Changing number bases
Could I have some information on hexadecimal and binary for my classes?

    We usually deal with base ten, which is just a way that's convenient for us to write down numbers. It means that if we have the number 9745, that's 9*103 + 7*102 + 4*101 + 5*100. If there are numbers after the decimal point, you just continue the pattern: 234.95 = 2*102 + 3*101 + 4*100 + 9*10-1 + 5*10-2.

    The only difference between base 10 and base anything else is that we replace 10 (as in 9*10^3) with the new number, and instead of using 10 digits, we now use however many digits our base is. So in base 2 (binary) we use 2 digits, 0 and 1, and in base 16 (hexadecimal) we use 16 digits: 0,1,2,3,4,5,6,7,8,9,a,b,c,d,e, and f. To convert the number 984 to hexadecimal, we'd try to write it as w*163 + x*162 + y*161 + z*160, where w,x,y, and z are between 0 and 15(f)...

- Doctor Ken



Complement of a number
What is the method for finding the complement of a number? What about the binary complement?

    To complement a number in base 10, you subtract it from a row of 9's: the complement of 5097 is 4912. Likewise, in base 2, the complement of a number is obtained by subtraction from a row of 1's. All you have to do in fact is to interchange 0's and 1's: the complement of
              1 0 0 1 1 1 0 1 0 1 1   is
              0 1 1 0 0 0 1 0 1 0 0
    In binary, a convenient way to subtract is to add the complement...

- Doctor Anthony



Concepts of Adding in Base 2
I don't understand the whole concept of base 2...

    Let's see if we can relate base two to something you can picture easily. You've probably seen an odometer in a car, or a tape counter in a cassette player, or things like that. They have a set of wheels, each of which has the ten digits 0, 1, ... 9 on it...
- Dr. Peterson



Converting bases (1)
How do you convert hexadecimal, binary, and decimal numbers?

    First, be sure you understand exactly what numbers mean in the old familiar decimal system. If I write 3409, what it really means is 3*1000 + 4*100 + 0*10 + 9*1...

    I can also write it as: 3*103 + 4*102 + 0101 + 9*100 (remember that 100 = 1). Now there's nothing magic about 10 - it was chosen because we happen to have 10 fingers. If humans had 7 fingers, you can bet that we'd be writing numbers like this: 3204 = 3*73 + 2*72 + 071 + 4*70.

- Doctor Tom



Converting bases (2)
I need to learn the art of converting from one base to another - i.e. decimal to bin, hex, and oct.

    There is a trick you can use, and after a little practice you won't have to write down the steps any more. Let's go from base 10 (decimal) to base 16 (hex) with the number 3457 (decimal)...

- Doctor Kate



Converting from one base to another
I need assistance understanding how to convert a radix equation: 9, 18075, 4: (9 = the base we start in; 18075 = the number we are converting; 4 = the base we are converting to). I want to be able to follow a formula...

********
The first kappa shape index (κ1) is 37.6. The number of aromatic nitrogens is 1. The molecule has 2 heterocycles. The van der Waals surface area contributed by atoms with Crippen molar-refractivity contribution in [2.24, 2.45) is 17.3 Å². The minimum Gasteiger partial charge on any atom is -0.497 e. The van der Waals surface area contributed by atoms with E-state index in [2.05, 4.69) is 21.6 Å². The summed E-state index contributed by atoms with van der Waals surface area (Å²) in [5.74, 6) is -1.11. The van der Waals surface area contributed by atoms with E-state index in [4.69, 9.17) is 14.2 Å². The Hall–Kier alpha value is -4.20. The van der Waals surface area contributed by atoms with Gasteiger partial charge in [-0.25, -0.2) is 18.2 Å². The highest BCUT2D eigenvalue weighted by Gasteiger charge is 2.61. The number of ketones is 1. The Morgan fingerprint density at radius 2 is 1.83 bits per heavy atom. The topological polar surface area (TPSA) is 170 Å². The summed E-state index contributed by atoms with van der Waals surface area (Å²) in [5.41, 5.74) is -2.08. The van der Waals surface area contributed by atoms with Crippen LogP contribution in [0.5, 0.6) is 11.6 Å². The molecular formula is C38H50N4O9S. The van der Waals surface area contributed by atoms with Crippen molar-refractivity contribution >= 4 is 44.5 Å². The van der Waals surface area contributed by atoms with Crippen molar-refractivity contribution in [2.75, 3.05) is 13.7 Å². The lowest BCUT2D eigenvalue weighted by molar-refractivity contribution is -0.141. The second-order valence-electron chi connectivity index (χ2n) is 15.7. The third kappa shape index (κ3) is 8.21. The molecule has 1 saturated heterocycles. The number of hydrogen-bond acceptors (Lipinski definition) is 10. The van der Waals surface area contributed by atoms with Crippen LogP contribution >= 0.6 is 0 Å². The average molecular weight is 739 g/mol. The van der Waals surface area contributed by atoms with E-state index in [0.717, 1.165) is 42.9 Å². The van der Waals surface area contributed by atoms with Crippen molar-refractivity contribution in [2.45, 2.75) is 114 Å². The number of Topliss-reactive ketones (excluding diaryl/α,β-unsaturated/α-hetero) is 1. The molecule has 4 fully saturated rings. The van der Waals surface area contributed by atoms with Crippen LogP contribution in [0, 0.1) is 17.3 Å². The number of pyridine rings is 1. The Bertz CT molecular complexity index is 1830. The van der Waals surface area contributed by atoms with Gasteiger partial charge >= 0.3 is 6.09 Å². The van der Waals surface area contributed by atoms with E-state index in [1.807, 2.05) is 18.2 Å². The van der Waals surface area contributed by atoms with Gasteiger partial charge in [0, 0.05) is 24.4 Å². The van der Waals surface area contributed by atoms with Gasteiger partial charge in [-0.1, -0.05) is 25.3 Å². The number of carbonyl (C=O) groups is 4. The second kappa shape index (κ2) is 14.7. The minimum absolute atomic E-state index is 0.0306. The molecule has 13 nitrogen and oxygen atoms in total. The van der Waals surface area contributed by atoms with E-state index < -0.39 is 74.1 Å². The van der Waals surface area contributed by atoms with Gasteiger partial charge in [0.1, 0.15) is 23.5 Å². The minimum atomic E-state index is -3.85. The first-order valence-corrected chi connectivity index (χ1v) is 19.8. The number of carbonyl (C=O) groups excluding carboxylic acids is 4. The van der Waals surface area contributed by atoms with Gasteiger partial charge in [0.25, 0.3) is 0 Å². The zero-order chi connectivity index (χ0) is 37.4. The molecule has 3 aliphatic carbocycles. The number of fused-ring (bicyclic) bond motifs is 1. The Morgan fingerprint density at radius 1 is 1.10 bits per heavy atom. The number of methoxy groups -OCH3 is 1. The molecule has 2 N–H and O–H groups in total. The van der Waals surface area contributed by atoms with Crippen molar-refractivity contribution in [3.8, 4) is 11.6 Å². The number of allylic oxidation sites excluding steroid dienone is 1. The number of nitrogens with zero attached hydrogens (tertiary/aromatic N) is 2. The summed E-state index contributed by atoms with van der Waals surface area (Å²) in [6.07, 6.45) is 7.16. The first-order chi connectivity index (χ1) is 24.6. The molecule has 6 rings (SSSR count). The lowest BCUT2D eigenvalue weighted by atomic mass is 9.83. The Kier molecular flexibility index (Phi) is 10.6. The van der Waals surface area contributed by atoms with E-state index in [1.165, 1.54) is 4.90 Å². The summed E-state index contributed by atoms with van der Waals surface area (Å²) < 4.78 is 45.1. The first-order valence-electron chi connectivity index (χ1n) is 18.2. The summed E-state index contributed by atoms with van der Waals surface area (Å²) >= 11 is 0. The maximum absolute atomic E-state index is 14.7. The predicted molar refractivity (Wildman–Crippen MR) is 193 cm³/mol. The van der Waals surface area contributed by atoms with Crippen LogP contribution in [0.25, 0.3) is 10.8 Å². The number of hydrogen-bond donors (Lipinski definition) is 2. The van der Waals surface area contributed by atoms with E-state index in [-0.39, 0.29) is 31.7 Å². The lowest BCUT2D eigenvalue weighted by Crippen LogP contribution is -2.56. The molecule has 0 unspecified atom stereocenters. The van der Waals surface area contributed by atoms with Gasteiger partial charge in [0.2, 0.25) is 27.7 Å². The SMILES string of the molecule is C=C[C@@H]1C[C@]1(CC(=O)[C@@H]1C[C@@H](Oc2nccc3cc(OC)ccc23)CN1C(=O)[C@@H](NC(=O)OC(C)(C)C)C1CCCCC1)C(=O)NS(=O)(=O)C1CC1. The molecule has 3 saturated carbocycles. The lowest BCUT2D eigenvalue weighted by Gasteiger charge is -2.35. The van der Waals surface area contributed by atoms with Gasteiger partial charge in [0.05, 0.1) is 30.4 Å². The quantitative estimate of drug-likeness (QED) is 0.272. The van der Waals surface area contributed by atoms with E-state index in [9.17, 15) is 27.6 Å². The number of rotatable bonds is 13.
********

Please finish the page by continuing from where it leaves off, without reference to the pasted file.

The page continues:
...to convert a number in any given base to its base 10 form, you use the powers as you showed. For instance 142 base 5 MEANS:
              1*52 + 4*51 + 2*50 = 1*25 + 4*5 + 2*1 = 25 + 20 + 2 = 47
    which is what it is supposed to be. Converting 18075 base 9 to base 10 is the same kind of process, only with more arithmetic...

- Doctor Donald



Converting numbers: binary to decimal
I am taking Computer Science and can't get how to convert from binary to decimal and back again. Is there a simple formula?

    The easiest half is to convert from binary to decimal. Just remember that the first place to the left of the "decimal" point is 20 = 1, the second place is 21, and so on; to the right of the "decimal" point is 2(-1) = 1/2 in the first place, 2(-2) = 1/4 in the second place, and so on... Going the other way is slightly harder...

- Doctor Jerry



Converting Fractions from Binary to Decimal
Can you explain how to convert binary fractions to decimal numbers, e.g. 0.00011001100110011001...?

    Methods and an example of converting a fraction FROM binary back TO decimal...

- Doctor Twe



Converting to base 16; place value chart
How do you convert numbers to base 16 numbers? Please use the following numbers in an example: 411213 and 38015.

    Here's one way to think about other bases. If you were given 3 hundred-dollar bills and 4 ten-dollar bills and 2 one-dollar bills you would have 342 dollars. We can just "glue" the 3 and the 4 and the 2 together because our decimal number system is based on tens.

    Now if I gave you 3 quarters and 4 nickels and 2 pennies you wouldn't have 342 cents because nickels are only worth five pennies and quarters are only worth five nickels. But in base 5 notation that is just what you would write down. In base 5 notation every place value is five times as large as the one before it. So 3 quarters, 4 nickels, 2 pennies would be written as 342 base 5... Here is a chart of some place values in different bases:

- Doctor Sam



From binary to octal, base 4 to base 16

How do I convert numbers from one base to another without converting to a base 10 equivalent first?